Author(s): Megan Hutching
The New Zealand Division landed in Italy in October 1943 and entered the line at the Sangro River on 14 November. They fought up the east side of Italy, becoming bogged down at Orsogna for two months, from where they were withdrawn in January 1944. They then swapped coasts and moved across the Apennines to the west side of the country where they came to a screeching halt at Cassino. Three hard-fought battles took place here before the New Zealanders could move past and on to Rome and almost as far as Florence. The Division was then transferred across the country again and began the long hard slog over rivers and through river valleys up the east until finally reaching Trieste in May 1945. It was unpleasant fighting and a great contrast to the desert war. Here it was cold and wet and it snowed. But there were also compensations - many of the men got on well with the Italian people, who most greeted them with great enthusiasm. This book tells the story of those who participated in the campaign - infantry (including 28 Maori Battalion), engineers, artillery, a nurse and a Tui (New Zealand women who worked in the New Zealand Club in Egypt and Italy).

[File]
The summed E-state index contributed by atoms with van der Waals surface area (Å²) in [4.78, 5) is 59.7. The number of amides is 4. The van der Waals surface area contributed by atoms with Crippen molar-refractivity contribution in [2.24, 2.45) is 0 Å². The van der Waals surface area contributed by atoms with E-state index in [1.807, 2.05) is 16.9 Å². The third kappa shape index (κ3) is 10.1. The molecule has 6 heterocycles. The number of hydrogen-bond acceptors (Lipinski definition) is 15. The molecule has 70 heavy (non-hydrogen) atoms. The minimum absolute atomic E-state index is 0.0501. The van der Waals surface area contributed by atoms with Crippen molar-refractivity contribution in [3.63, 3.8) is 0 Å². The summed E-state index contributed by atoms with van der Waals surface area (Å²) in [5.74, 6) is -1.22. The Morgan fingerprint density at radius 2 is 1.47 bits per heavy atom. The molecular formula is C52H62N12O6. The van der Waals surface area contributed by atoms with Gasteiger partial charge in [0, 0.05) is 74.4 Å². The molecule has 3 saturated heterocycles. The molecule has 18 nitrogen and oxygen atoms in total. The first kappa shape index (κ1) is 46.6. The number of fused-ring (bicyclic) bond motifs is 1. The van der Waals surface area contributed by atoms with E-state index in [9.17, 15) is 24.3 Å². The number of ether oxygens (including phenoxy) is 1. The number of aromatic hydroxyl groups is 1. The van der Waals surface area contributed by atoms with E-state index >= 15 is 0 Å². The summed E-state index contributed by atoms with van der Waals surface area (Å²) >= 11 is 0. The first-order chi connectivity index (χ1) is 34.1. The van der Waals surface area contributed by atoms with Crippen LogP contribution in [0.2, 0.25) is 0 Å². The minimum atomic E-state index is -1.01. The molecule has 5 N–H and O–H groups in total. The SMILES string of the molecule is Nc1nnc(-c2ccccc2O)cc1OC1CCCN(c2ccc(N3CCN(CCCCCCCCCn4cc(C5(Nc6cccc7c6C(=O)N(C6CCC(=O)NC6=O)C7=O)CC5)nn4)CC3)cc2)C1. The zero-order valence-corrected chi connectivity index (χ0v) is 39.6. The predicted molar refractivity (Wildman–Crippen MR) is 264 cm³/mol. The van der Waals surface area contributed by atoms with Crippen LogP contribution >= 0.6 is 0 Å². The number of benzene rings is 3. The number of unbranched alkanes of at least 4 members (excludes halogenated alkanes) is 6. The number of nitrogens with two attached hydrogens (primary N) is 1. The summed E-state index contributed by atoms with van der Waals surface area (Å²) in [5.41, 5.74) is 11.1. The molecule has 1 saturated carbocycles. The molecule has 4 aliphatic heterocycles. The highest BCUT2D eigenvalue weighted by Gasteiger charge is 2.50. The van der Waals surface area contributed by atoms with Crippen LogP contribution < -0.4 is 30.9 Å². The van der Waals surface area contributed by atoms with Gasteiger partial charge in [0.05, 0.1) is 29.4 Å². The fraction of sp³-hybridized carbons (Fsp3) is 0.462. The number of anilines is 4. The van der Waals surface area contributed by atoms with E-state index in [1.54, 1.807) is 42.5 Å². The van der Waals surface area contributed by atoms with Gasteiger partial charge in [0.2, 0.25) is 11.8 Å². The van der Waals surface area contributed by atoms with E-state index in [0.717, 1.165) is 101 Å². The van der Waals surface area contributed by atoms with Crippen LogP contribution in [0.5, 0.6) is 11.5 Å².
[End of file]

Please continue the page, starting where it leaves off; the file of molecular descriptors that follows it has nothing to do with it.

Megan Hutching is the editor of A Unique Sort of Battle, the story of New Zealand's involvement in the battle for Crete, and Inside Stories, accounts from prisoners of war. This time she has again teamed up with Roberto Rabel, from Otago University, to develop this companion volume. This project is part of a series commissioned by the Ministry for Culture and Heritage.